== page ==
We have a group of three of us that get out and drive the streets of Bartlett. We’re up at 3:30 a.m. We get out, we look at the conditions around our house, then we get out in our cars and go. [...] Then I touch base with some of the other superintendents to see what [they're] seeing. Then we’ll pull over in parking lots and I will meet with our staff. [...] It’s something that I take very seriously, because the thing we always want to do is, if we’re going to err, we’re going to err on the side of caution. We do not want to put any student, staff member, parent, anybody at any risk. [...] Between 4:30 and 5:00, we have to make that call because buses are going to start rolling. The bus drivers appreciate [letting them know] as early as we can so we’re not getting them out on the roads. [...] When I can’t see the lane lines, I’m not going to put buses and kids out in this.

What about early dismissals and late starts versus just calling off the day?

We have a fleet of [over 50] buses and they run three tiers. That’s how we’re able to economize and save. [...] From a parent perspective, the sooner we can let them know, I mean, perfectly, we’d let them know the night before. It’s hard to do that based on a forecast because, as we know, at times, it’s difficult. We understand they have young children and they have to make arrangements, so we want to let them know as soon as possible. But once we’re in school, let’s say it’s 9:00 and the snow’s coming down. We have to dismiss. Well then our schools that dismiss at 2:00, we would have to start [dismissing] those from 9:00 to 10:00, then your middle tier schools 10:00 to 11:00, [then the late schools from] 11:00 to 12:00. So you’ve got a three-hour period where you’re running those buses.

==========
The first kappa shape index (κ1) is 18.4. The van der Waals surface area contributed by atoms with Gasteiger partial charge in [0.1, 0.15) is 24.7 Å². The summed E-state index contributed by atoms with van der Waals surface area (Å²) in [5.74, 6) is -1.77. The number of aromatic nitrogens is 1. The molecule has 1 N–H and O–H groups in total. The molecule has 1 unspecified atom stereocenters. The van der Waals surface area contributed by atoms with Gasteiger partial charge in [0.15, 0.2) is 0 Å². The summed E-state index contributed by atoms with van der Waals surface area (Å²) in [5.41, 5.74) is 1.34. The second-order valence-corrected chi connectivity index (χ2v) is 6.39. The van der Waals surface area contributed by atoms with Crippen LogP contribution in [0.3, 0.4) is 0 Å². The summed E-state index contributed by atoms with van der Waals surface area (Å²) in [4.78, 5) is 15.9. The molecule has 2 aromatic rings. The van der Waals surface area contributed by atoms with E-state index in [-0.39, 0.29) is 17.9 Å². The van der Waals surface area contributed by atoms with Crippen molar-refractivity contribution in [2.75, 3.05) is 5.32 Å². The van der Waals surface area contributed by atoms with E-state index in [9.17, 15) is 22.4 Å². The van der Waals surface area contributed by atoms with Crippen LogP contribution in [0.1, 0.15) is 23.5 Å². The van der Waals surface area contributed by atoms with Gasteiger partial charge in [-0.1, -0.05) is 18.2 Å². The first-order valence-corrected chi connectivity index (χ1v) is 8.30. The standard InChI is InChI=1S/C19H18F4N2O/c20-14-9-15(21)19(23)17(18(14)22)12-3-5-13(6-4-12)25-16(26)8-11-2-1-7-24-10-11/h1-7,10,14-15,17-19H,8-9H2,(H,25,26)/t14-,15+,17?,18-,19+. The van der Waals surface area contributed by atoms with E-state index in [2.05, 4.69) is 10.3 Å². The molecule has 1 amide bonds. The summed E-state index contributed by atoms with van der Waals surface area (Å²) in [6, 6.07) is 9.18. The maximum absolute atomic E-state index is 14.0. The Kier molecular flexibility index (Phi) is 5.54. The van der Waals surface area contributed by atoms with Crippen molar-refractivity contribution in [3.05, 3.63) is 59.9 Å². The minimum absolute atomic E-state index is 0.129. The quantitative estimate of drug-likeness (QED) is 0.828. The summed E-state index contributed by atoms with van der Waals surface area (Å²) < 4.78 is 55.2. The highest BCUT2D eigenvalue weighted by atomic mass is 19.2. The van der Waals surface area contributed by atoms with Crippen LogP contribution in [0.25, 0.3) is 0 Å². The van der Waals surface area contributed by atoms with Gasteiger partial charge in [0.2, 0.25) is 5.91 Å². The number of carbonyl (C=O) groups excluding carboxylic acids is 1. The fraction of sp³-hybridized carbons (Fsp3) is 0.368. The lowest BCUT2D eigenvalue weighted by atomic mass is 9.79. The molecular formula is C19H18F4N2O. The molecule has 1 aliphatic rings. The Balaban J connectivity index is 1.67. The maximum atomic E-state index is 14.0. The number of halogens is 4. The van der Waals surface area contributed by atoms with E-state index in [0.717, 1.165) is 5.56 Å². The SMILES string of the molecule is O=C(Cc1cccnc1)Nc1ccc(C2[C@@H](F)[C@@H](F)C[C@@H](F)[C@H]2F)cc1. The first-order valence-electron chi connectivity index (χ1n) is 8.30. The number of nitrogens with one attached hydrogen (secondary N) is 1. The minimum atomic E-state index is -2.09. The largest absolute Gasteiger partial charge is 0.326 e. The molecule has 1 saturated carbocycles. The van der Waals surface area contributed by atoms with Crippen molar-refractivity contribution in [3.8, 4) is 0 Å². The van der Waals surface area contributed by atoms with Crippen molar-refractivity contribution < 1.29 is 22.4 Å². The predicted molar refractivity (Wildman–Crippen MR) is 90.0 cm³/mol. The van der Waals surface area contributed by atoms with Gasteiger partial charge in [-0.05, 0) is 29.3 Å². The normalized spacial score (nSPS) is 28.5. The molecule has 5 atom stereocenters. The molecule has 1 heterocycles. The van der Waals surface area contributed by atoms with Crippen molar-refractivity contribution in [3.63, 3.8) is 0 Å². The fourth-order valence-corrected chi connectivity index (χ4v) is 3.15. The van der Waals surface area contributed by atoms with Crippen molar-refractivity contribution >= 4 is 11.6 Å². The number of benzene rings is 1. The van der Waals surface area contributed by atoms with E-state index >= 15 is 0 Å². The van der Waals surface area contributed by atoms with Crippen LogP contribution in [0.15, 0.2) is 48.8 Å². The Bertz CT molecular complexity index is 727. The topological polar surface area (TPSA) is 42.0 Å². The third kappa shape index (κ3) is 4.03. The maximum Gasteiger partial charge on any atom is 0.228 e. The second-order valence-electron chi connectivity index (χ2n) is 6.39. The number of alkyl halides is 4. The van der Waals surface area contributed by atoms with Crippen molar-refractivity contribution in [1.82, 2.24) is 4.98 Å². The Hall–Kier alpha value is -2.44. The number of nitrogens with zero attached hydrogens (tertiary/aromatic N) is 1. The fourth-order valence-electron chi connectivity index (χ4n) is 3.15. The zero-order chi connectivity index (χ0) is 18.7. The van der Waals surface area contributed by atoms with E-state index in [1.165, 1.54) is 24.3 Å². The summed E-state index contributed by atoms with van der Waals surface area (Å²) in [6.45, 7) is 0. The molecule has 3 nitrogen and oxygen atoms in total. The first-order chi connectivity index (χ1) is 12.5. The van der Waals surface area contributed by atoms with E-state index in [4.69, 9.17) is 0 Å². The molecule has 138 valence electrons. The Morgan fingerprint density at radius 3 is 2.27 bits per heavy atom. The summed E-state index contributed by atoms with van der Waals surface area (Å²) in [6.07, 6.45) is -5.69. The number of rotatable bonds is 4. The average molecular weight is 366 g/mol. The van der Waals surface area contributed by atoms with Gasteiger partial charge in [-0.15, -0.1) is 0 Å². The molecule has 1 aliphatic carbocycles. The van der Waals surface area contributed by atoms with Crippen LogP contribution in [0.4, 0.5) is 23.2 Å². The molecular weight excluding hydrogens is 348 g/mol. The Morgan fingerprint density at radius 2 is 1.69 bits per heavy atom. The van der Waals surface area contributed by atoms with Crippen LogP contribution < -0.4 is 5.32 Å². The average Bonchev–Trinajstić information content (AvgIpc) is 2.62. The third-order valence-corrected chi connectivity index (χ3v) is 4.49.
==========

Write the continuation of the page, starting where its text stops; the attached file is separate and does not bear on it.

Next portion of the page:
As far as the academic calendar is concerned, do they [snow days] have to be made up?

We do go some extra time [on each school day] to stockpile a few snow days. And then at the end of the year, I have to make a recommendation to the Board [of Education]. It’s a Board decision. Do we extend the school year by a day or two, or do we use those stockpiled days? If you miss a big chunk, if we’re out two weeks, that’s a lot of instruction [time missed]. But two or three days, if you look at adding that after Memorial Day, you really think how much instruction [will take place]? [...] I never plan a vacation the first week in June because you just never know if we’re [going to be] out for a long, extended period of time.

With social media I know that you’re hearing from people, good or bad. Does that make those decisions any more challenging?

We just have to deal with the facts. And at the end of the day, you have to be able to look yourself in the mirror and say, we’ve made the best decision for our kids and our community and our parents. [...] We want kids in school. We want those those things that are happening in classrooms to happen, but if I ever put a kid in a situation where somebody was hurt, [...] that’s a superintendent’s nightmare.

Finally, with 850 staff and almost 9000 kids and all their parents, what do you want them to know, bottom line, about the decisions you make regarding inclement weather and operations?

Well, we’re gathering a lot of information. We’re talking to other districts. We’re looking at those forecasts and we are going to make the best decision to keep our kids safe. That is the bottom line. We just don’t have the experience of driving on snow. We don’t have the equipment to mitigate snow. So we’re going to make that decision and sometimes we’re going to get it right. But if we’re going to miss it, we’re going to miss it on the side of caution.

You can get the same accurate and updated information Superintendent Stephens and many other decision-makers across the metro use by visiting, following us on social media, downloading the MWN mobile app, or reading this blog. Many thanks to Dr. Stephens for taking some of his valuable time to speak with MWN and educating all of us on the process involved when winter weather affects his district!

Listen to the entire interview via the player below, or if the player does not work, click here.

A full transcript of the interview in PDF format can be found here.